Re: John Peschong’s Viewpoint, “Local responders are up to task,” Aug. 23:
While you can spend thousands of hours on simulated disasters, the only response to a cataclysmic fiery explosion of a crude-oil train is to let it burn.
A three-car fire requires, according to the New York Office of Fire Prevention and Control, 80,000 gallons of water for laying down a fire-retardant foam blanket and cooling adjacent rail cars. Hence, the state recommends, if there is “NO life hazard and more than 3 tank cars are involved in fire, OFPC recommends LETTING THE FIRE BURN unless the foam and water supply required to control is available.”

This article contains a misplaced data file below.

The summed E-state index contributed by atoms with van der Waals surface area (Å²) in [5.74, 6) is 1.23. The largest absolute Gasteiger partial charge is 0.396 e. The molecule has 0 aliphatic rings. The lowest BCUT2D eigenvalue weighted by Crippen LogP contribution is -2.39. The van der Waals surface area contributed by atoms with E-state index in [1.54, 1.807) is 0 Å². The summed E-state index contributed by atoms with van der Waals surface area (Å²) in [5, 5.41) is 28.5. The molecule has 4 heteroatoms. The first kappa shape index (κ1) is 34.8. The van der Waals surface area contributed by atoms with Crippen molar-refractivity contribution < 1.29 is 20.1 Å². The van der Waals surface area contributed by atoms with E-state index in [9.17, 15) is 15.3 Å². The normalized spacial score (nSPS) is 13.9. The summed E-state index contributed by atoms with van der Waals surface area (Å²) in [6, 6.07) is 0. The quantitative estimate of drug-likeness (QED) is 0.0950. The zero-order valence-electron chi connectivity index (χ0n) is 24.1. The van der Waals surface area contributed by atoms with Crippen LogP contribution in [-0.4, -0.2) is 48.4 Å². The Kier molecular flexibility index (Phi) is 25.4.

High-hazard areas for derailments are primarily located in the mountains, with at least one such site along every rail route into California. Some highhazard areas are also located in more urban areas, such as in the San Bernardino, Riverside and San Luis Obispo regions.
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Yet California’s two major railroads have filed suit in federal court challenging a new state law requiring the railroads to come up with an oil spill prevention and response plan.
No one questions the bravery and the dedication of the responders who are our first line of defense. It’s the magnitude of the potential disaster.